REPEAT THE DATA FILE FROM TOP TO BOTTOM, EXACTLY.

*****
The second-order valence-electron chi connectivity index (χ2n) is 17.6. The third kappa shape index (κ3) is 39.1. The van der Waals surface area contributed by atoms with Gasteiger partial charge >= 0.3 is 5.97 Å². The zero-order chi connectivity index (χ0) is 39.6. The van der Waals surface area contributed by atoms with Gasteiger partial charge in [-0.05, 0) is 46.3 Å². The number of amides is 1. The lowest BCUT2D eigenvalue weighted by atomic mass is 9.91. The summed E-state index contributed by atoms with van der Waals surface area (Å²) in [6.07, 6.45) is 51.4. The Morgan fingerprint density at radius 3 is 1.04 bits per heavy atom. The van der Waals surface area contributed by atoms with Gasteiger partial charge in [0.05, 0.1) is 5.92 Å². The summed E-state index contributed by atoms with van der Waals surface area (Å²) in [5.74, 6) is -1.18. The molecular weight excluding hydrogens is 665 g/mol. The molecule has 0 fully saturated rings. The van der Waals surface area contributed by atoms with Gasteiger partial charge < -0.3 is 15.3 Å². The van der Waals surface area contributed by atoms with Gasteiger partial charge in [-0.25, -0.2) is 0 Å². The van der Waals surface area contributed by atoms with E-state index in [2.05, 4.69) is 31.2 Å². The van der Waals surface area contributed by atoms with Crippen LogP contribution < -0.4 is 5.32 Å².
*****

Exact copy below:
The second-order valence-electron chi connectivity index (χ2n) is 17.6. The third kappa shape index (κ3) is 39.1. The van der Waals surface area contributed by atoms with Gasteiger partial charge >= 0.3 is 5.97 Å². The zero-order chi connectivity index (χ0) is 39.6. The van der Waals surface area contributed by atoms with Gasteiger partial charge in [-0.05, 0) is 46.3 Å². The number of amides is 1. The lowest BCUT2D eigenvalue weighted by atomic mass is 9.91. The summed E-state index contributed by atoms with van der Waals surface area (Å²) in [6.07, 6.45) is 51.4. The Morgan fingerprint density at radius 3 is 1.04 bits per heavy atom. The van der Waals surface area contributed by atoms with Gasteiger partial charge in [0.05, 0.1) is 5.92 Å². The summed E-state index contributed by atoms with van der Waals surface area (Å²) in [5.74, 6) is -1.18. The molecular weight excluding hydrogens is 665 g/mol. The molecule has 0 fully saturated rings. The van der Waals surface area contributed by atoms with Gasteiger partial charge < -0.3 is 15.3 Å². The van der Waals surface area contributed by atoms with Gasteiger partial charge in [-0.25, -0.2) is 0 Å². The van der Waals surface area contributed by atoms with E-state index in [2.05, 4.69) is 31.2 Å². The van der Waals surface area contributed by atoms with Crippen LogP contribution < -0.4 is 5.32 Å².